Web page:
The transport of oxygen through ahydrophilic polymer depends on its content of water, nearing, in case of highly swelled hydrogels, to the value of pure water. The permeability for oxygen does not increase, however, in linear dependence on the increasing content of water. If the content of water increases from 40 to 80% by weight, the diffusion rate of oxygen increases more than two times. High permeability for oxygen, as well as high softness of the lens makes possible permanent wearing. The elasticity and strength are at 80% of water content higher than those of glycol methacrylate lenses. At 90% of water content, the strength is still sufficient and approximately equal to the strength of best soft lenses used hitherto. Elastic elongation is also superior to that of other hydrogels, ranging from about 300 to about 1,000 of the rest length. Structural strength, i.e., the resistance against tearing from the edge, is also outstanding.

The lenses of the invention can be molded or shaped to various shapes, e.g. toric, astigmatic, corneal or scleral, symmetric or asymmetric.

On an eye with a large astigmatic defect a lens of suitable shape and correct curvature finds automatically its proper position, especially if the surface has been made slippery by introducing anionic neutralized groups. This can be made as usual by treating the lens for a predetermined time with an alkaline lye or with sulfuric or chlorosulfonic acid.

Several types of new soft contact lenses are described, together with various methods of manufacture, in the following non-limitative Examples wherein all parts and percentages are by weight, if not stated otherwise.


12 p. of anhydrous acrylonitrile were dissolved in 87.2 p. of a 65% colorless nitric acid. A solution of 0.12 p. of urea, dissolved in 0.28 p. of water, was added while stirring. When the colloidal dispersion of urea nitrate dissolved, the monomer solution was initiated by adding 0.2 p. of 1-ascorbic acid and 0.2 p of a 10% aqueous solution of potassium persulfate. The homogenized solution was left standing under carbon dioxide 3 days at 20 C and 20 days at 8 C. The viscous solution thus obtained was extruded through a nozzle of 12 mm diameter, provided with an axial inlet for water. The extrusion was carried out using carbon dioxide at 4 atmospheres gauge, the drawing off velocity was 2 m/h and the introduction of water into the axial inlet was adjusted so that a hydrogel tube with 40 mm diameter and 0.15 mm wall thickness was obtained. The nozzle was immersed in 14 C tap water. The tube was washed in water to neutral reaction, then treated with a mixture of 70% of glycerol and 30% of water for 12 hours, and finally with pure glycerol for 6 hours. The elastic tube thus obtained was wiped from excessive glycerol on its surface and calendered at 150 C, whereby a 0.25 mm thick foil was obtained. 10mm discs were cut therefrom and molded at 150 C in a bipartite mold of phosphor bronze, provided with a tapered elastic edge. The molding pressure was kept during the whole cycle and subject to cooling to room temperature by means of a coiled pressure spring. The molding was washed free of glycerol and kept in physiologic saline at sterile condition. The lens swelled, in equilibrium with water at 20 C, to 65% of water, was transparent, very strong, rubber-like and shape retaining. Its permeability for oxygen was almost twice that of a lens from hydroxyethyl mothacrylate, crosslinked with 0.3% of ethyleneglycol dimethacrylate, at 10 times higher tensile strength and 5 times higher elastic elongation.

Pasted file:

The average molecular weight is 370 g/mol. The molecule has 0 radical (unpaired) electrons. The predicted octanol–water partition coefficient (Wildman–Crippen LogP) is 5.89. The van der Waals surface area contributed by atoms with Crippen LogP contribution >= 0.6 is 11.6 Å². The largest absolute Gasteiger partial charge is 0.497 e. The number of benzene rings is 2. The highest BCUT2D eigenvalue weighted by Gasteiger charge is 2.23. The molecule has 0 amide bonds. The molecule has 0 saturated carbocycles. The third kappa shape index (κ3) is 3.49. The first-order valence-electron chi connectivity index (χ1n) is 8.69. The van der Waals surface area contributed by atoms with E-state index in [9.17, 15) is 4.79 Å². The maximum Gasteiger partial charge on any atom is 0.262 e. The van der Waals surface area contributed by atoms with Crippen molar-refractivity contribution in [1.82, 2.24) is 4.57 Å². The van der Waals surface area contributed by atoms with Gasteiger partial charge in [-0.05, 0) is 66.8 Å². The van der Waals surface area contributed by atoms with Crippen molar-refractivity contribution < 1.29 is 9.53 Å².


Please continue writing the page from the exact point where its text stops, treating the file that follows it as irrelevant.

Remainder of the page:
Alternatively, the lens was made slippery on its surface by a 1 minute treatment with 25% sodium lye at 20 C and thorough washing.